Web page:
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Chuck Close, “Study for Keith” (1970), “Keith (Working Proof)” (1972), “Keith” (1972)

© Chuck Close, Courtesy Pace Gallery

Crown Point Press was only 10 years old when Chuck Close came to the Bay Area shop to shake things up in 1972. Close’s first order of business was to create the largest mezzotint ever printed—his own first print, and the first mezzotint anyone had attempted in a century. It took two months to complete, and it changed him forever. The final result, “Keith” (1972), is a stunning accomplishment, if not a fine one—one more barrier shattered in Close’s lifelong pursuit of technical perfection.

If Close doesn’t officially claim all of his works on view in the prints survey “Yes, No, Maybe,” it hardly matters. Close’s prints, especially the ones he disavowed—alongside prints by the other titans who put Crown Point Press on the map, painter Richard Diebenkorn and composer John Cage—emphasize process as a distillation of the artists’ philosophies on their work and the world.

“Keith,” for example, is a revelation: For perhaps the first time, viewers are treated to an explicit, illustrated explanation for why the grid appears so often in Close’s final works, a kind of origin story about how this aspect of the transfer process persists from photo to drawing or from photo to print. More revealing are the processes that Close failed to master, or anyway, the prints that failed to rise to his high bar for his work. By another obscure photomechanical print process, photogravure, Close tried twice but failed to produce an acceptable full-color print by overlaying color-separated prints in yellow, cyan, and magenta. Dissatisfied with the results, he settled for Frankenstein-like collages from these color-separated prints, in 1972 and just a few years back.

The thrust of the show is what Close considers failure—and what he does with the results. There are similar if lesser rewards awaiting in the galleries devoted to Diebenkorn and Cage. The former reveals that Diebenkorn’s process was marked by accretion and adjustment: He constantly worked and reworked prints, pasting and tacking on elements, reprinting, and starting over. None of the results hum like his paintings, but they plainly illustrate that he approached printing with the same additive process in mind. The Cage gallery, meanwhile, demonstrates how his reliance on chance had its limits. One telling example is “R3 (where R=Ryōan-ji),” a print he created by dropping 15 stones and tracing them 225 times for a total of 3,375 silhouettes; many of the decisions regarding the parameters of the print were forced (that is, chosen by Cage). Cage fanatics will be thrilled with a vitrine in that gallery containing a variety of tools he used at Crown Point Press, from stones to keys detailing various arbitrary assignments of color to chance outcomes.

Any regular visitors of D.C.’s museums and galleries may feel burned out on process at this point. It’s come to embody the focus of so many Washington-area art exhibitions in recent years. The Phillips Collection’s recent exhibit on Georges Braque and its forthcoming Vincent van Gogh show pair paintings with technical photographs to reveal the process behind them—a new way to recycle modern masters. This particular trifecta of artists has gotten a lot of play in D.C. recently, too. Close and Diebenkorn enjoyed retrospectives at the Corcoran Gallery of Art in 2010 and 2012, respectively. The John Cage Centennial Festival brought dozens of Cageian events and exhibitions to Washington last year, including at the National Gallery.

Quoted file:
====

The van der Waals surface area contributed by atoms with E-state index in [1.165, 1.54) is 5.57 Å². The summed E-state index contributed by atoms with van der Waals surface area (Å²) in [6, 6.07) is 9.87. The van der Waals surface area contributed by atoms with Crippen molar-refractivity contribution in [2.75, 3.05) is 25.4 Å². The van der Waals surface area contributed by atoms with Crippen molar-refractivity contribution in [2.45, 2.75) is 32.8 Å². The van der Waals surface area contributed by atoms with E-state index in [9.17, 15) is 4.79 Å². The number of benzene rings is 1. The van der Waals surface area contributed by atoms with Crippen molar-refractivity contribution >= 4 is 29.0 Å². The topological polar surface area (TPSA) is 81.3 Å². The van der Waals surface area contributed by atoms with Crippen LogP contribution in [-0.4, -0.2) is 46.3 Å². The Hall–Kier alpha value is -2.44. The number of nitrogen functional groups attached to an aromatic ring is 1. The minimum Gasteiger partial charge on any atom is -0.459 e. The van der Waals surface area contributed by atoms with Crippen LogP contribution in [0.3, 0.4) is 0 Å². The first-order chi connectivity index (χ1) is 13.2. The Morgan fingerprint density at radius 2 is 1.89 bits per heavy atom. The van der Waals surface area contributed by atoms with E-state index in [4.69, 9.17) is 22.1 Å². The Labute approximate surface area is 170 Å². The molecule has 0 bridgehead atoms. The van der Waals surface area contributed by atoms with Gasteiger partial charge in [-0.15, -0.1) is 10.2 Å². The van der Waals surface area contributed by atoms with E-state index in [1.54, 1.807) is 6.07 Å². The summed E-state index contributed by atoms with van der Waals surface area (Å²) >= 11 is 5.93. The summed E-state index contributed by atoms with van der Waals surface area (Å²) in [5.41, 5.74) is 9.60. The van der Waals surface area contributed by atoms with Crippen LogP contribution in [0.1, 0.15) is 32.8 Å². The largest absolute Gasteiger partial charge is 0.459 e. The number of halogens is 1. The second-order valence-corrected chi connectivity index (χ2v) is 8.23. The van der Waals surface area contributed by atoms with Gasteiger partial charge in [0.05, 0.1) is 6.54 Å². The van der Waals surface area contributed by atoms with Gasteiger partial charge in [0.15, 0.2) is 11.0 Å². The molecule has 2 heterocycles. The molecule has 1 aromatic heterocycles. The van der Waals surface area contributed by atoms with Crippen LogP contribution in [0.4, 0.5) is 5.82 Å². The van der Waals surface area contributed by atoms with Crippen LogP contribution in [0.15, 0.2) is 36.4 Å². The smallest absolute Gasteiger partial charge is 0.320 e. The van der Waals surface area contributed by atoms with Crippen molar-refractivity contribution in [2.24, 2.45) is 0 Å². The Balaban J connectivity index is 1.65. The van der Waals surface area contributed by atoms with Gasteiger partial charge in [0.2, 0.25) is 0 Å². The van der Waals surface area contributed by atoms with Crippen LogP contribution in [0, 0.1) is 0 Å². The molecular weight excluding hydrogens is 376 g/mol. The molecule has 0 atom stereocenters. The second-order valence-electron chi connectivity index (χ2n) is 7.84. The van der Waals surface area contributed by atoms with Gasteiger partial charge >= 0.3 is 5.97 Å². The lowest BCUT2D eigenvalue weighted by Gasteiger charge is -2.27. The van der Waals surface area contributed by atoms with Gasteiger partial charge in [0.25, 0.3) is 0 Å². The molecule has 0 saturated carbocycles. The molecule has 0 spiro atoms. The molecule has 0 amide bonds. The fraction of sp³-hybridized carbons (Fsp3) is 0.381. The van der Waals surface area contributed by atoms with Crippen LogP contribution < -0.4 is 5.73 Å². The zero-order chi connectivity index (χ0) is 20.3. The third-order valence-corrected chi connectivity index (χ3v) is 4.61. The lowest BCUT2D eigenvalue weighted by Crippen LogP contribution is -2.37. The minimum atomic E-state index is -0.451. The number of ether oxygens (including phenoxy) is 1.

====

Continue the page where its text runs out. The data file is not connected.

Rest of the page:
Viewers left feeling chilly by Close, Cage, and Diebenkorn, though, may begin to warm up when they turn the corner into the rest of the show. Curators Judith Brodie and Adam Greenhalgh have tacked on a display of artists whose experiments at Crown Point Press were made possible by the gargantuan successes of the Big Three. A range of contemporary artists appears in several galleries—including three rooms organized by the way they approach process, with prints and proofs divided into categories of “yes,” “no,” and “maybe.”

In this show, the “maybes” have it. The difference between an untitled 2010 print by painter Laura Owens and the original 2009 painting on which it is based is startling: She retains the outlines of the composition, but her rich hues dissolve into a pale facsimile, conveying a healthy dissatisfaction with her own work. Another series of proofs from Amy Sillman reveals the transformation from an original study of a couple to an almost architectural print that betrays only the suggestive arc of the woman’s thigh. I found myself longing to see a print by Julie Mehretu by the end of a gallery’s worth of Cage’s random doodles, and the “nos” gallery delivered: “Circulation,” a 2005 print she made in the weeks after the devastation of Hurricane Katrina, starts with stormy weather patterns. But from that proof, she makes an about-face—resulting in a final print more in keeping with her maplike paintings. It is the best proof-and-print pairing in the show.

“Yes, No, Maybe” sets the viewer up for a traditional hierarchical presentation: three masters followed by three rooms’ worth of lesser-known contemporary artists. But piece by piece, the artworks defy that order. For “First Etching” (1980), artist Joel Fisher took discarded proofs by artists Sol LeWitt and Robert Kushner and pulped them to create something new—a conceptual approach to rival Cage’s dice-throwing and Close’s risk-taking. Curators Brodie and Greenhalgh deserve credit for dovetailing diverse curatorial approaches to a show about diverse strategies of printmaking. It’s risky, and very much worth it.